“Health equity” is often thought of as a dimension of “social justice”
The CDC says “health equity is achieved when every person has the opportunity to attain his or her full health potential.”
While we admire and applaud this concept of “health equity,” it would hold greater perceived and actual value if it were less visionary and abstract, and more actionable.
By expressing health equity in real terms, healthcare leaders can increase patient engagement – and pursue the ultimate goal of greater population health.
How to make health equity more tangible to patients
Most often, healthcare is presented as a service or capability to solve a problem.
What if instead, patients at a primary care center, FQHC, or specialty practice were enrolled in a Health Equity Program that set forth parameters for personal health goals.
Each patient member would have an individualized road map to Optimal Health, with targets and milestones along the way.
From a practical standpoint, this is really just a repurposing of Personal Health Information (PHI) as a Patient Journey, with goals that could be established at an annual checkup.
Let’s face it, some health plan compliance agencies are doing this for employers already,
with checklists, reminders, and emails warning health plan members about the penalties of non-compliance with annual exams, dental care, and routine procedures offered under the health plan. The Health Equity Program simply emphasizes the carrot rather than the stick.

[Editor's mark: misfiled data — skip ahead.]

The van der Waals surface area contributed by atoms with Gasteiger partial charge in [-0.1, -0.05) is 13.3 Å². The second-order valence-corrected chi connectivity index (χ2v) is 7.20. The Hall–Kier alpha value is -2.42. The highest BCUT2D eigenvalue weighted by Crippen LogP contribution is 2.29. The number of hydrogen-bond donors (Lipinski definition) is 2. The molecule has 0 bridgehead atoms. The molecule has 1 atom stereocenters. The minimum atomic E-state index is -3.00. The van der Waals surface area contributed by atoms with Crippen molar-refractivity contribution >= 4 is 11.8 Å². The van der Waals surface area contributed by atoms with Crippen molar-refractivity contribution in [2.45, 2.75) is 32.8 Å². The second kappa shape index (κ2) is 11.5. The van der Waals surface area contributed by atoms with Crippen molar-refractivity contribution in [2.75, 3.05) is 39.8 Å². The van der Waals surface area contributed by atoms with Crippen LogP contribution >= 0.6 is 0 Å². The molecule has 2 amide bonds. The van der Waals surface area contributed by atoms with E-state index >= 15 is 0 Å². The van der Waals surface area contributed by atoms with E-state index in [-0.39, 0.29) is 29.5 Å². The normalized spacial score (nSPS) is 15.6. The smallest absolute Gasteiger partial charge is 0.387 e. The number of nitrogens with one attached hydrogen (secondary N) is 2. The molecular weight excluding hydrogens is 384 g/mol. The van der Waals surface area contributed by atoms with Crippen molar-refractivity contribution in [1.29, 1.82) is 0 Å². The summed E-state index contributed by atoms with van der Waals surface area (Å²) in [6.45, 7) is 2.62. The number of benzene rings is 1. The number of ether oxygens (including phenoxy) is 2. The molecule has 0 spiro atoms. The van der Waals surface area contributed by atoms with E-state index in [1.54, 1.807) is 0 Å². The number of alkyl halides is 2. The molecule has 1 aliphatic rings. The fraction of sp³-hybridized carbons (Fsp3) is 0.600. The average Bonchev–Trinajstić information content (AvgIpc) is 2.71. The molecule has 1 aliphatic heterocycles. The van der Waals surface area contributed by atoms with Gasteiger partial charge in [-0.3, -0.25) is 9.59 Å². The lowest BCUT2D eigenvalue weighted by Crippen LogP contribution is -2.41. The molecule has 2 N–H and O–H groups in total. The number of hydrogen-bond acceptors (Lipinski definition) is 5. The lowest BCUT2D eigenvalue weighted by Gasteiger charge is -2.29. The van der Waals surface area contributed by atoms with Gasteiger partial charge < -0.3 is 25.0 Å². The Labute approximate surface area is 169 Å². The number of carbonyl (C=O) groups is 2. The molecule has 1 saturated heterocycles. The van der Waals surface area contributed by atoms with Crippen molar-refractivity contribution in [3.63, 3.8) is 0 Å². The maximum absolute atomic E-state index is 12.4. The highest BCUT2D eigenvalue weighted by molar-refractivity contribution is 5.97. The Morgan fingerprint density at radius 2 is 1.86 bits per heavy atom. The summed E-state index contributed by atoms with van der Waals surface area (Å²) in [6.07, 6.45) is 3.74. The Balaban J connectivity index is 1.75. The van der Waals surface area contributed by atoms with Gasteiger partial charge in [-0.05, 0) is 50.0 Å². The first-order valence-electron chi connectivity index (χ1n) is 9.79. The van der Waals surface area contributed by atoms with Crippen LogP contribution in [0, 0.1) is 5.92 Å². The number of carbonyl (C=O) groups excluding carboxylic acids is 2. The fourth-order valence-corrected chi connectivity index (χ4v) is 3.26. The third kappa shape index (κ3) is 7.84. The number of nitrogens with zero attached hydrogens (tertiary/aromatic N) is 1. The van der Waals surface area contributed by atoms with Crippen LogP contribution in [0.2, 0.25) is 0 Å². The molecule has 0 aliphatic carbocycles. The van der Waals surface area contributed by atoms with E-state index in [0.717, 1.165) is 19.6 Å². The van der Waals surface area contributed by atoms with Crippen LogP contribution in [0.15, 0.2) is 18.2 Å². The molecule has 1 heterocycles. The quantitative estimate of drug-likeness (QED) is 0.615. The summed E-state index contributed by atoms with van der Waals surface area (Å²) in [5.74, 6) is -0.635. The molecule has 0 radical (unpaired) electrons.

Earning points in the Health Equity Program
Health Equity Program scores could be compiled based on a range of criteria:
- Completion of an annual checkup
- Completion of follow-up visits
- Receiving preventive measures such as flu shots and COVID boosters
- Using in-network care
- Sticking to medication plans
- Attaining weight and BP targets
- Effectively facing chronic illness such as diabetes
- Using health pregnancy resources
A patient’s Health Equity Program score would be private – a confidential communication between provider organization and patient – unless of course the patient wished to share it.
It would not be a report of a person’s health. Instead, it would be a report on their commitment to Optimal Health – the highest level of health an individual can attain. In other words, a report on their success in their own health journey.
“What gets measured gets managed”
And, at the same time, federal authorities try to advance health equity through policy measures.
That’s why we think it’s time for national healthcare leaders to talk about health equity as a valuable personal asset, a type of security that is earned, just like education, job benefits, and ownership of personal property.
Quantifying individual health equity is the 1st step toward realizing it on a broader scale.
When you’re ready to use data and evidence-based practices to solve healthcare communications problems, contact us.